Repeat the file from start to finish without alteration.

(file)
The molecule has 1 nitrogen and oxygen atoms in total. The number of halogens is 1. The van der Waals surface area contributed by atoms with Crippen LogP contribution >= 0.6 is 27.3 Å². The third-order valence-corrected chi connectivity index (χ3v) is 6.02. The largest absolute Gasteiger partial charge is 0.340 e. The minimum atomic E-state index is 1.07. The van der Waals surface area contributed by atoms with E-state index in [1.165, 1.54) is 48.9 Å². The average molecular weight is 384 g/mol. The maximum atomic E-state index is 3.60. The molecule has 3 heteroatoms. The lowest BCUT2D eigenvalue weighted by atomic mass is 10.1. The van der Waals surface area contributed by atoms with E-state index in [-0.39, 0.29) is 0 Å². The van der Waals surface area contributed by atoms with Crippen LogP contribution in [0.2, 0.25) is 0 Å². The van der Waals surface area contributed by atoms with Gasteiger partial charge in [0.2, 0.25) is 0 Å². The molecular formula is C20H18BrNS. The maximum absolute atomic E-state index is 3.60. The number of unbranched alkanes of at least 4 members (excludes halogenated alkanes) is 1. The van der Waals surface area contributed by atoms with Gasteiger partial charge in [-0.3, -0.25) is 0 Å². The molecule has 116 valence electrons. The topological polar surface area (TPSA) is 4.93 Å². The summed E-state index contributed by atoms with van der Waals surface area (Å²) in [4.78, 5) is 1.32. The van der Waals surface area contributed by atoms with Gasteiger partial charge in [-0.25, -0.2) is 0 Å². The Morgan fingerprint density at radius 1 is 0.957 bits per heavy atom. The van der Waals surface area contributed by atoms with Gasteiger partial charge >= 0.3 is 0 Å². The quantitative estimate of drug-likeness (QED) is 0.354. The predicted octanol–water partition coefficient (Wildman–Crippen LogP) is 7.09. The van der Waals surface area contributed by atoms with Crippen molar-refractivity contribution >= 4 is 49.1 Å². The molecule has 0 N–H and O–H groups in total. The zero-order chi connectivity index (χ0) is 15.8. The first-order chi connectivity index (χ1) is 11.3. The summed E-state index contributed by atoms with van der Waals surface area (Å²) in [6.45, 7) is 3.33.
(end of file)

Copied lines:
The molecule has 1 nitrogen and oxygen atoms in total. The number of halogens is 1. The van der Waals surface area contributed by atoms with Crippen LogP contribution >= 0.6 is 27.3 Å². The third-order valence-corrected chi connectivity index (χ3v) is 6.02. The largest absolute Gasteiger partial charge is 0.340 e. The minimum atomic E-state index is 1.07. The van der Waals surface area contributed by atoms with E-state index in [1.165, 1.54) is 48.9 Å². The average molecular weight is 384 g/mol. The maximum atomic E-state index is 3.60. The molecule has 3 heteroatoms. The lowest BCUT2D eigenvalue weighted by atomic mass is 10.1. The van der Waals surface area contributed by atoms with E-state index in [-0.39, 0.29) is 0 Å². The van der Waals surface area contributed by atoms with Crippen LogP contribution in [0.2, 0.25) is 0 Å². The van der Waals surface area contributed by atoms with Gasteiger partial charge in [0.2, 0.25) is 0 Å². The molecular formula is C20H18BrNS. The maximum absolute atomic E-state index is 3.60. The number of unbranched alkanes of at least 4 members (excludes halogenated alkanes) is 1. The van der Waals surface area contributed by atoms with Gasteiger partial charge in [-0.3, -0.25) is 0 Å². The molecule has 116 valence electrons. The topological polar surface area (TPSA) is 4.93 Å². The summed E-state index contributed by atoms with van der Waals surface area (Å²) in [4.78, 5) is 1.32. The van der Waals surface area contributed by atoms with Gasteiger partial charge in [-0.25, -0.2) is 0 Å². The Morgan fingerprint density at radius 1 is 0.957 bits per heavy atom. The van der Waals surface area contributed by atoms with Gasteiger partial charge >= 0.3 is 0 Å². The quantitative estimate of drug-likeness (QED) is 0.354. The predicted octanol–water partition coefficient (Wildman–Crippen LogP) is 7.09. The van der Waals surface area contributed by atoms with Crippen molar-refractivity contribution >= 4 is 49.1 Å². The molecule has 0 N–H and O–H groups in total. The zero-order chi connectivity index (χ0) is 15.8. The first-order chi connectivity index (χ1) is 11.3. The summed E-state index contributed by atoms with van der Waals surface area (Å²) in [6.45, 7) is 3.33.